Spain’s energy and environment ministry has launched a consultation on a marine energy roadmap that includes a target of 1-3GW of floating offshore wind by 2030. The consultation opened yesterday (7 July) and will close on 6 August 2021.
As well as being “a key plank of the energy transition at a national, European and global level”, “Blue Energy” is also “an industrial, economic and social opportunity” for Spain, the ministry stated.
Floating technologies are improving rapidly and are expected to become more cost-competitive by 2030. The sector is at an inflection point, the paper states, with commercial-scale rollout being a key factor in driving costs down.
Costs of small-scale floating projects are currently in the €180-200/MWh range but could fall to €80-100/MWh by 2025 for early commercial-scale projects, and halve again to €40-60/MWh by 2030 as the sector matures.
A recent study by the Lawrence Berkeley National Laboratory in the US projected the cost of floating offshore wind to come down to around 40% of the 2019 fixed-bottom figure by 2050.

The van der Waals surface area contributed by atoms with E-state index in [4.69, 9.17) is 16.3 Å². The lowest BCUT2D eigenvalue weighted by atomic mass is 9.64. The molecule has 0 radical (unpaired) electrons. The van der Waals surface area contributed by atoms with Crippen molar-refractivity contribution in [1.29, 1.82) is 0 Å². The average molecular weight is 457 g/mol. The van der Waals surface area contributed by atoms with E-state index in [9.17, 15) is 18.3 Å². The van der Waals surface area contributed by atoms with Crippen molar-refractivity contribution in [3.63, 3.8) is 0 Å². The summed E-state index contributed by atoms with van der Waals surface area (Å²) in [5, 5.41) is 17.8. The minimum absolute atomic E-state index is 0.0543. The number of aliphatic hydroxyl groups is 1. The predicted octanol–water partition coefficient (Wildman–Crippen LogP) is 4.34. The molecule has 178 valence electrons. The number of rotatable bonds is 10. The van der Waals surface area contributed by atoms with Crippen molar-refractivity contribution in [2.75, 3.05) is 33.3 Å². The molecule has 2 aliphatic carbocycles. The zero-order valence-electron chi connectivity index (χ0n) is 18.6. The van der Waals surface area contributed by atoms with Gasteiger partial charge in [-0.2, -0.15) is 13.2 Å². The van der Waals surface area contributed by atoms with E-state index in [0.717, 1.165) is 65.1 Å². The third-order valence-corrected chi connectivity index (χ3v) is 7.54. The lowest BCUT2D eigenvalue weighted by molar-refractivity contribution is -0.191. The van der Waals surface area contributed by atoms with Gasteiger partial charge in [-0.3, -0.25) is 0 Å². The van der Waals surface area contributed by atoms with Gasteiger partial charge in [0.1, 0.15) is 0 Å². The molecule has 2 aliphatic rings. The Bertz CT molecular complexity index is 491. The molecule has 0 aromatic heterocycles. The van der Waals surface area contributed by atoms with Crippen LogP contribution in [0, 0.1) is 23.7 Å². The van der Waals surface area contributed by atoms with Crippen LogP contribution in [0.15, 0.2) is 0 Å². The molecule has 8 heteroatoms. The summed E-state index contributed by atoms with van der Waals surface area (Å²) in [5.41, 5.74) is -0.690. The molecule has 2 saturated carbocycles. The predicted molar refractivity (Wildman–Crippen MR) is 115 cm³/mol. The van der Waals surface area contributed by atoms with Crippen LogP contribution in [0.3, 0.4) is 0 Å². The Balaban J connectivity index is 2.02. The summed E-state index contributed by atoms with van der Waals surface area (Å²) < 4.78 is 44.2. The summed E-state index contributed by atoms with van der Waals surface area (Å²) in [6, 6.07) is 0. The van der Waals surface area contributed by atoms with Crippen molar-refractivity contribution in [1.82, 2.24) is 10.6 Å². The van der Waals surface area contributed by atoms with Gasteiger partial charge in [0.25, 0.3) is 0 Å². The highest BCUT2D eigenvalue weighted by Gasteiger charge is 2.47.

In recognition of the financial hurdles developers have to face at present, however, the Spanish white paper recommends providing at least €200 million of government funding in the 2021-2023 period to support research and development.
Floating offshore wind will not only allow Spain to generate large amounts of green energy, but also feed synergies in strategic sectors such as shipping and civil engineering, the paper says.
The energy ministry estimates that port infrastructure will require investment in the region of €500 million to €1 billion to support the rollout of large-scale floating offshore wind.
Floating platform manufacturer Saitec Offshore Technologies recently announced plans for a 45MW pilot project off Spain’s Basque coast, while Iberdrola is planning more than 1.2GW of floating offshore wind capacity across two sites.